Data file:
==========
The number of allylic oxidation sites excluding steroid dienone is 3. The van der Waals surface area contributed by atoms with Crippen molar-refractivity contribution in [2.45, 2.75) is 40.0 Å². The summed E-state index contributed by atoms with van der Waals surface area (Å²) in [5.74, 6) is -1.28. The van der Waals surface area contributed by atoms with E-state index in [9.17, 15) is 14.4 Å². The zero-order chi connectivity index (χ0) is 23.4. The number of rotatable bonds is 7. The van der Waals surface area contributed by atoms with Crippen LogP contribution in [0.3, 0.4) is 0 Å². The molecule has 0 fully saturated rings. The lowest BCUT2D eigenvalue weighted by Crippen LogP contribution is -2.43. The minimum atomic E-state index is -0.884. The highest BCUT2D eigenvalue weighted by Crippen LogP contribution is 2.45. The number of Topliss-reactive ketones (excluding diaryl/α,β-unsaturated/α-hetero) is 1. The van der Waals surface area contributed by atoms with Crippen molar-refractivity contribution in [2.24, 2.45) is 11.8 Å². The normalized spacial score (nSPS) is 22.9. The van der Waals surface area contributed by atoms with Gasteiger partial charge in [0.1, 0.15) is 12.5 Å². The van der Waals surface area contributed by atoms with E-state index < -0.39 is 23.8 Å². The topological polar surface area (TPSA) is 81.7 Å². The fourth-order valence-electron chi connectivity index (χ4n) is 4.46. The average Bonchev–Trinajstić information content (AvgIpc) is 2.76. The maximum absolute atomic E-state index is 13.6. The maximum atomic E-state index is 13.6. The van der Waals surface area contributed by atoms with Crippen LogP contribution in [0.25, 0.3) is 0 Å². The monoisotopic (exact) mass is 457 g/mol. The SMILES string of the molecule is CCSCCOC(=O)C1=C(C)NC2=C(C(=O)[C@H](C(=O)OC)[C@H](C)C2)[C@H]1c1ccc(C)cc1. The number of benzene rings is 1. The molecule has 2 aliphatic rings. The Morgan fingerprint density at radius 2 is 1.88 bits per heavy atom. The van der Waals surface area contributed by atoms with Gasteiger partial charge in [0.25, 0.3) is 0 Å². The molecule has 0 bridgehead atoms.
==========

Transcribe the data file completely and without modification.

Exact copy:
The number of allylic oxidation sites excluding steroid dienone is 3. The van der Waals surface area contributed by atoms with Crippen molar-refractivity contribution in [2.45, 2.75) is 40.0 Å². The summed E-state index contributed by atoms with van der Waals surface area (Å²) in [5.74, 6) is -1.28. The van der Waals surface area contributed by atoms with E-state index in [9.17, 15) is 14.4 Å². The zero-order chi connectivity index (χ0) is 23.4. The number of rotatable bonds is 7. The van der Waals surface area contributed by atoms with Crippen LogP contribution in [0.3, 0.4) is 0 Å². The molecule has 0 fully saturated rings. The lowest BCUT2D eigenvalue weighted by Crippen LogP contribution is -2.43. The minimum atomic E-state index is -0.884. The highest BCUT2D eigenvalue weighted by Crippen LogP contribution is 2.45. The number of Topliss-reactive ketones (excluding diaryl/α,β-unsaturated/α-hetero) is 1. The van der Waals surface area contributed by atoms with Crippen molar-refractivity contribution in [2.24, 2.45) is 11.8 Å². The normalized spacial score (nSPS) is 22.9. The van der Waals surface area contributed by atoms with Gasteiger partial charge in [0.1, 0.15) is 12.5 Å². The van der Waals surface area contributed by atoms with E-state index < -0.39 is 23.8 Å². The topological polar surface area (TPSA) is 81.7 Å². The fourth-order valence-electron chi connectivity index (χ4n) is 4.46. The average Bonchev–Trinajstić information content (AvgIpc) is 2.76. The maximum absolute atomic E-state index is 13.6. The maximum atomic E-state index is 13.6. The van der Waals surface area contributed by atoms with Crippen LogP contribution in [0.25, 0.3) is 0 Å². The monoisotopic (exact) mass is 457 g/mol. The SMILES string of the molecule is CCSCCOC(=O)C1=C(C)NC2=C(C(=O)[C@H](C(=O)OC)[C@H](C)C2)[C@H]1c1ccc(C)cc1. The number of benzene rings is 1. The molecule has 2 aliphatic rings. The Morgan fingerprint density at radius 2 is 1.88 bits per heavy atom. The van der Waals surface area contributed by atoms with Gasteiger partial charge in [0.25, 0.3) is 0 Å². The molecule has 0 bridgehead atoms.